Once or twice a week I strayed from the schedule in order to stock up on supplies or hear a band at the local bar. While I enjoyed diversions of my own making—going to the supermarket was an exciting pleasure—I experienced external interruptions as intruders I would have preferred to avoid. Over the course of the summer I mostly stayed with the rhythm, but occasionally felt I had to do something unscripted and simply “waste” a day. Sometimes, despite its productiveness, I regarded my regimen as a laughable mission unworthy of a self‐sufficient adult who is neither in the military nor in a mental institution. 

These desert periods lasted about six to eight weeks, after which I returned to New York, where my routine changed into a less rigid schedule determined by urban rhythms and social exchanges. Although noise, media offerings, and social obligations some‐ times make it difficult to maintain focus, I never felt the desire to replicate the desert regime in the city. The firm structuring of my daily activities seems to be at home in the desert. 

Posted November 17, 2013 to

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JACKIE BROOKNER–RULES ASSIGNMENT

Of course we know artists have a kind of congenital allergy to rules, especially somebody else’s rules. We like to make our own rules. Very freeing, right? Well, that’s not the whole story. Let’s take a look at the rules you are following, especially ones living below the threshold of consciousness. Make a list of these rules, right now. Which of them that you think are your rules, are really rules you’ve inherited, been taught, learned are the cool rules? Are they serving you, or trapping you?

WEEK 1


1. As you work throughout this next week, try to hear the rules whispering to you. 
Keep a running list, and add to it every time you hear another one. Don’t read any further until you’ve done #1.

WEEK 2


2. OK, you cheated, because it was my rule. Now, what kind of rules did you come up with? Are they the easy formal ones about choices of materials, how long or short the piece should be, or what to wear? Try again, and listen for the harder ones: the conceptual limits you put on your work, the kind of work you let yourself do, or not do. Are there whole parts of your being you put in a separate compartment and don’t even consider bringing into your work? Whole enthusiasms you haven’t let yourself imagine as part of your work? Embarrassments, naiveties, intelligences you leave out?

3. Now, this week do whatever you have to do to break your own rules. The hardest ones first.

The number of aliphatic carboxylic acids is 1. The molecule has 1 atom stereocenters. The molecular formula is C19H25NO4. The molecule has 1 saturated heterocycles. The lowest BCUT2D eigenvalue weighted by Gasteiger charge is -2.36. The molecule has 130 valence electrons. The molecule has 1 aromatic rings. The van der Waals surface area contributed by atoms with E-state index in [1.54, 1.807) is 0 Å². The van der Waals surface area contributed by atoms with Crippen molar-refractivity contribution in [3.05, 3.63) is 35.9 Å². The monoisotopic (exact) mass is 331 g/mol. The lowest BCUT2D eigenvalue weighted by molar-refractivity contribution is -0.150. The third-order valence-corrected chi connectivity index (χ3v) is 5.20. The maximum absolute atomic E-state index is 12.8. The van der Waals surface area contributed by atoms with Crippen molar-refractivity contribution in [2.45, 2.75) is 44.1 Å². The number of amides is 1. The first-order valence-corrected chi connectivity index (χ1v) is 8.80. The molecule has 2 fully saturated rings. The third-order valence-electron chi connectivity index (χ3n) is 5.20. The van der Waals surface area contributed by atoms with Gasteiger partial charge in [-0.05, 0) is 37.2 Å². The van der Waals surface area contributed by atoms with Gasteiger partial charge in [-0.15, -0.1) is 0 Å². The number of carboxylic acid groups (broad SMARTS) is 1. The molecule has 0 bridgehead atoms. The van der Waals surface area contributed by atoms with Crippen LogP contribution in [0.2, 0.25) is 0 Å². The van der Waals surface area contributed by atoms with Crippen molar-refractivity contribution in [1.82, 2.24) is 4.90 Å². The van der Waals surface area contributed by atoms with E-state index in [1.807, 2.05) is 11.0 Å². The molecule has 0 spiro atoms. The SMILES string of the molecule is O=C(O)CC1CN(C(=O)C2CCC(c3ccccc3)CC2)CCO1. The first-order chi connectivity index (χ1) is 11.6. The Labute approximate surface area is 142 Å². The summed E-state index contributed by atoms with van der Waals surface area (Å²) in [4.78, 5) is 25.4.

Posted November 16, 2013 to

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Judith Barry–Cartography and Geography

What did he say that could inspire these children to walk hundreds of miles, often in the dark of night and for more than a month, in order to possibly have a chance to come to New Jersey? That was the question that haunted me as I sat in the back of the auditorium listening to him talk. He was not imposing as a speaker. A slight man, he stood at the lectern, showing slides of a refugee camp for Ethiopians fleeing the famine and civil war.

That summer he had volunteered at the camp—his summer camp, he said. He taught them English and math, and as they were just beginning with English, they often communicated by drawing pictures. They drew their remembrances of their families, now no longer intact, their villages, now destroyed, and things that they remembered, but could not speak about, even to one another. These things they had seen, the things they had done. He said the drawing calmed them. The drawing helped them, more than the English and math they were learning. It gave them a sense of control, even if it was only a remembered space and not a real place.

Life in the camp was hard. Medical care was sporadic. While there was some food now, it was never enough, and by winter it would be scarce. It became clear to him that few of the children would survive winter in the camp.

He gave them a new assignment. He began to teach them a primitive form of cartography and geography. How to draw maps, how to use the sun and stars for direction. He gave them a compass. He had learned of a pilot program to resettle Ethiopian refugees in New Jersey. But there was a hitch. They would have to walk more than 300 miles to cross the border in order to take the test to enter this program. It would not be offered here.

They were already very good at surviving. After all, they had already made it to this camp.

Eleven of his children left the camp at the end of the summer. He did not know what would happen to them. He did not know if he would ever see them again. He was not sure that he had done the right thing in giving them this assignment, but he didn’t know what else to do.